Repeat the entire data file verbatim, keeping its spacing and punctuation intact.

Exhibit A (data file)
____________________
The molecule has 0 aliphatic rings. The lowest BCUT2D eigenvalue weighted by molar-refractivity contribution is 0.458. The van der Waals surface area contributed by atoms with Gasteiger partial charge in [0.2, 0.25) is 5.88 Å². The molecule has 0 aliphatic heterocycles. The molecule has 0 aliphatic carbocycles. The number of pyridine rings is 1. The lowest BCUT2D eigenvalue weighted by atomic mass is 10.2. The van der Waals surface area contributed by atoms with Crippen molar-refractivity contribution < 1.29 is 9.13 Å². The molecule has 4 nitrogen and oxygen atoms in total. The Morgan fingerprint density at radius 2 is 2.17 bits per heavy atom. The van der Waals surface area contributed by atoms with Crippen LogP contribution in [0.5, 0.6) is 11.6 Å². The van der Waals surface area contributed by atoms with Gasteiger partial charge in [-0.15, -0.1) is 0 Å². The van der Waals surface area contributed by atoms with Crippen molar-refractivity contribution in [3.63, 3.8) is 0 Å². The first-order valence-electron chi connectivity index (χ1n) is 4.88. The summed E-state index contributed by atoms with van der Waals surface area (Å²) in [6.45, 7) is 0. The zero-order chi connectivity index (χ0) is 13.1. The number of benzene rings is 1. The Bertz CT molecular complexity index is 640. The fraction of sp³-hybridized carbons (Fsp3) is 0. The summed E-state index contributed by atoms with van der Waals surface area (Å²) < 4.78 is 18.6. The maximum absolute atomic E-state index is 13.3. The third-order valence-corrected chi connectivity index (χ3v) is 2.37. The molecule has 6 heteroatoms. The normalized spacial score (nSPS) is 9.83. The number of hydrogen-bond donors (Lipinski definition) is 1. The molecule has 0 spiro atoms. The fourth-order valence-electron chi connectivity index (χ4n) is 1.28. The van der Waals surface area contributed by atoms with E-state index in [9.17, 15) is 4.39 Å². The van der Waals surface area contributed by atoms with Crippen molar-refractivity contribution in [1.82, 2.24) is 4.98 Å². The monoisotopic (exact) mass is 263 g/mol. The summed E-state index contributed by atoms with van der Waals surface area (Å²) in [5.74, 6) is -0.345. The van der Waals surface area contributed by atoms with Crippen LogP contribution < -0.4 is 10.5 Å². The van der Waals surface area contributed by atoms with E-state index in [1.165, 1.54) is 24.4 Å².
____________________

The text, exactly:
The molecule has 0 aliphatic rings. The lowest BCUT2D eigenvalue weighted by molar-refractivity contribution is 0.458. The van der Waals surface area contributed by atoms with Gasteiger partial charge in [0.2, 0.25) is 5.88 Å². The molecule has 0 aliphatic heterocycles. The molecule has 0 aliphatic carbocycles. The number of pyridine rings is 1. The lowest BCUT2D eigenvalue weighted by atomic mass is 10.2. The van der Waals surface area contributed by atoms with Crippen molar-refractivity contribution < 1.29 is 9.13 Å². The molecule has 4 nitrogen and oxygen atoms in total. The Morgan fingerprint density at radius 2 is 2.17 bits per heavy atom. The van der Waals surface area contributed by atoms with Crippen LogP contribution in [0.5, 0.6) is 11.6 Å². The van der Waals surface area contributed by atoms with Gasteiger partial charge in [-0.15, -0.1) is 0 Å². The van der Waals surface area contributed by atoms with Crippen molar-refractivity contribution in [3.63, 3.8) is 0 Å². The first-order valence-electron chi connectivity index (χ1n) is 4.88. The summed E-state index contributed by atoms with van der Waals surface area (Å²) in [6.45, 7) is 0. The zero-order chi connectivity index (χ0) is 13.1. The number of benzene rings is 1. The Bertz CT molecular complexity index is 640. The fraction of sp³-hybridized carbons (Fsp3) is 0. The summed E-state index contributed by atoms with van der Waals surface area (Å²) < 4.78 is 18.6. The maximum absolute atomic E-state index is 13.3. The third-order valence-corrected chi connectivity index (χ3v) is 2.37. The molecule has 6 heteroatoms. The normalized spacial score (nSPS) is 9.83. The number of hydrogen-bond donors (Lipinski definition) is 1. The molecule has 0 spiro atoms. The fourth-order valence-electron chi connectivity index (χ4n) is 1.28. The van der Waals surface area contributed by atoms with E-state index in [9.17, 15) is 4.39 Å². The van der Waals surface area contributed by atoms with Crippen molar-refractivity contribution in [1.82, 2.24) is 4.98 Å². The monoisotopic (exact) mass is 263 g/mol. The summed E-state index contributed by atoms with van der Waals surface area (Å²) in [5.74, 6) is -0.345. The van der Waals surface area contributed by atoms with Crippen LogP contribution < -0.4 is 10.5 Å². The van der Waals surface area contributed by atoms with E-state index in [1.165, 1.54) is 24.4 Å².